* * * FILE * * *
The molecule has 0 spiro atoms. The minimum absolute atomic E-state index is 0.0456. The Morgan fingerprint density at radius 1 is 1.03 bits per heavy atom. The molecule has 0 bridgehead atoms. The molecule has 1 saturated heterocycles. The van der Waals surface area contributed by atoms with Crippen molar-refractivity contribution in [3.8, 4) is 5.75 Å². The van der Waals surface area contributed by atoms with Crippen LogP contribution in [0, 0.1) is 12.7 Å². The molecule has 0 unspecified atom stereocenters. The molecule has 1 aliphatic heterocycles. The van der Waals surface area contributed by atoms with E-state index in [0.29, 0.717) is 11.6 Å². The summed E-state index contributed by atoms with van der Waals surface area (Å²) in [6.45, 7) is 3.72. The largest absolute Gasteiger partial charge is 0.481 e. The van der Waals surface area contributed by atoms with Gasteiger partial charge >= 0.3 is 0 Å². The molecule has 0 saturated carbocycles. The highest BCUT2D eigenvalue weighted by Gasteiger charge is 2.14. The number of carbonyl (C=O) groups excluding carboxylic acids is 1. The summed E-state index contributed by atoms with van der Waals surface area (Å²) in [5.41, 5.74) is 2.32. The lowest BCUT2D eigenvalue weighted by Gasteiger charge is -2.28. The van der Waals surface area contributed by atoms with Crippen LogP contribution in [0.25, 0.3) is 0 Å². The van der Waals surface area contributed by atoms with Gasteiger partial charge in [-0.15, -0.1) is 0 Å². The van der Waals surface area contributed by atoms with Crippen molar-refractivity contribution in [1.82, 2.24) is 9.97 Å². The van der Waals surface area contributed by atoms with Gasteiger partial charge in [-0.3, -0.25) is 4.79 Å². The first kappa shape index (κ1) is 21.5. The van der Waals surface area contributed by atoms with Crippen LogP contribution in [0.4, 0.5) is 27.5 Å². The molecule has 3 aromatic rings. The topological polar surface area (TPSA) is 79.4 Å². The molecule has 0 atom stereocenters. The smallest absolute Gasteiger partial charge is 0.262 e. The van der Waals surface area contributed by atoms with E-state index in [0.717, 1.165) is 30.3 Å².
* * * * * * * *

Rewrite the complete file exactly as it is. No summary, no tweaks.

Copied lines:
The molecule has 0 spiro atoms. The minimum absolute atomic E-state index is 0.0456. The Morgan fingerprint density at radius 1 is 1.03 bits per heavy atom. The molecule has 0 bridgehead atoms. The molecule has 1 saturated heterocycles. The van der Waals surface area contributed by atoms with Crippen molar-refractivity contribution in [3.8, 4) is 5.75 Å². The van der Waals surface area contributed by atoms with Crippen LogP contribution in [0, 0.1) is 12.7 Å². The molecule has 0 unspecified atom stereocenters. The molecule has 1 aliphatic heterocycles. The van der Waals surface area contributed by atoms with E-state index in [0.29, 0.717) is 11.6 Å². The summed E-state index contributed by atoms with van der Waals surface area (Å²) in [6.45, 7) is 3.72. The largest absolute Gasteiger partial charge is 0.481 e. The van der Waals surface area contributed by atoms with Gasteiger partial charge >= 0.3 is 0 Å². The molecule has 0 saturated carbocycles. The highest BCUT2D eigenvalue weighted by Gasteiger charge is 2.14. The number of carbonyl (C=O) groups excluding carboxylic acids is 1. The summed E-state index contributed by atoms with van der Waals surface area (Å²) in [5.41, 5.74) is 2.32. The lowest BCUT2D eigenvalue weighted by Gasteiger charge is -2.28. The van der Waals surface area contributed by atoms with Crippen LogP contribution in [0.25, 0.3) is 0 Å². The van der Waals surface area contributed by atoms with Gasteiger partial charge in [-0.15, -0.1) is 0 Å². The van der Waals surface area contributed by atoms with Crippen molar-refractivity contribution in [1.82, 2.24) is 9.97 Å². The van der Waals surface area contributed by atoms with Gasteiger partial charge in [-0.3, -0.25) is 4.79 Å². The first kappa shape index (κ1) is 21.5. The van der Waals surface area contributed by atoms with Crippen LogP contribution in [0.4, 0.5) is 27.5 Å². The molecule has 3 aromatic rings. The topological polar surface area (TPSA) is 79.4 Å². The molecule has 0 atom stereocenters. The smallest absolute Gasteiger partial charge is 0.262 e. The van der Waals surface area contributed by atoms with E-state index in [0.717, 1.165) is 30.3 Å².